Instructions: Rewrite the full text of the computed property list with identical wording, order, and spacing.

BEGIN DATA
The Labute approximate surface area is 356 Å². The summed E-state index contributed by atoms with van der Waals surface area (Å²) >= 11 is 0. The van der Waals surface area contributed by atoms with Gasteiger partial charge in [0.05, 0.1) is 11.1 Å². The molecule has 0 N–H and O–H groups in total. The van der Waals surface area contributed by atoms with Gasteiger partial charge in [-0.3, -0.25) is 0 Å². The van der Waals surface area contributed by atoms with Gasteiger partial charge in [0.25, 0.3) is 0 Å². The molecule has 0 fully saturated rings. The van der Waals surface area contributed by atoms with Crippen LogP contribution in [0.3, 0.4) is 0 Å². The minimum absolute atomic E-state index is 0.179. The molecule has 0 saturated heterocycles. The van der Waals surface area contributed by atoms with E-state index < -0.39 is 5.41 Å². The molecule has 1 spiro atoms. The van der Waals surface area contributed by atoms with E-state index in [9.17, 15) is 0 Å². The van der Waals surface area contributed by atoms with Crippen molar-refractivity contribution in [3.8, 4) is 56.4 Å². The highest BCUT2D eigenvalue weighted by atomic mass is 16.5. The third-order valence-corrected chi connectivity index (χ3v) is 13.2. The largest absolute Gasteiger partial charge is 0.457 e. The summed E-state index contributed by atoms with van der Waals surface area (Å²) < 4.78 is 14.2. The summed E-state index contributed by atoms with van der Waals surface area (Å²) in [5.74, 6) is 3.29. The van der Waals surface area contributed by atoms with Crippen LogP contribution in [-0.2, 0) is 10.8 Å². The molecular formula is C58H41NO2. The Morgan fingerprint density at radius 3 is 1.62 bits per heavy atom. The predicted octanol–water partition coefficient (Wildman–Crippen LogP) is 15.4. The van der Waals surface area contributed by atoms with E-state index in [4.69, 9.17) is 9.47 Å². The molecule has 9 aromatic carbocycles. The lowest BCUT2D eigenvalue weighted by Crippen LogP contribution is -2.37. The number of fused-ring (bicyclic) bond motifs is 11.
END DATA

The Labute approximate surface area is 356 Å². The summed E-state index contributed by atoms with van der Waals surface area (Å²) >= 11 is 0. The van der Waals surface area contributed by atoms with Gasteiger partial charge in [0.05, 0.1) is 11.1 Å². The molecule has 0 N–H and O–H groups in total. The van der Waals surface area contributed by atoms with Gasteiger partial charge in [-0.3, -0.25) is 0 Å². The van der Waals surface area contributed by atoms with Gasteiger partial charge in [0.25, 0.3) is 0 Å². The molecule has 0 fully saturated rings. The van der Waals surface area contributed by atoms with Crippen LogP contribution in [0.3, 0.4) is 0 Å². The minimum absolute atomic E-state index is 0.179. The molecule has 0 saturated heterocycles. The van der Waals surface area contributed by atoms with E-state index < -0.39 is 5.41 Å². The molecule has 1 spiro atoms. The van der Waals surface area contributed by atoms with E-state index in [9.17, 15) is 0 Å². The van der Waals surface area contributed by atoms with Crippen molar-refractivity contribution in [3.8, 4) is 56.4 Å². The highest BCUT2D eigenvalue weighted by atomic mass is 16.5. The third-order valence-corrected chi connectivity index (χ3v) is 13.2. The largest absolute Gasteiger partial charge is 0.457 e. The summed E-state index contributed by atoms with van der Waals surface area (Å²) < 4.78 is 14.2. The summed E-state index contributed by atoms with van der Waals surface area (Å²) in [5.74, 6) is 3.29. The van der Waals surface area contributed by atoms with Crippen LogP contribution in [-0.2, 0) is 10.8 Å². The molecular formula is C58H41NO2. The Morgan fingerprint density at radius 3 is 1.62 bits per heavy atom. The predicted octanol–water partition coefficient (Wildman–Crippen LogP) is 15.4. The van der Waals surface area contributed by atoms with E-state index in [4.69, 9.17) is 9.47 Å². The molecule has 9 aromatic carbocycles. The lowest BCUT2D eigenvalue weighted by Crippen LogP contribution is -2.37. The number of fused-ring (bicyclic) bond motifs is 11.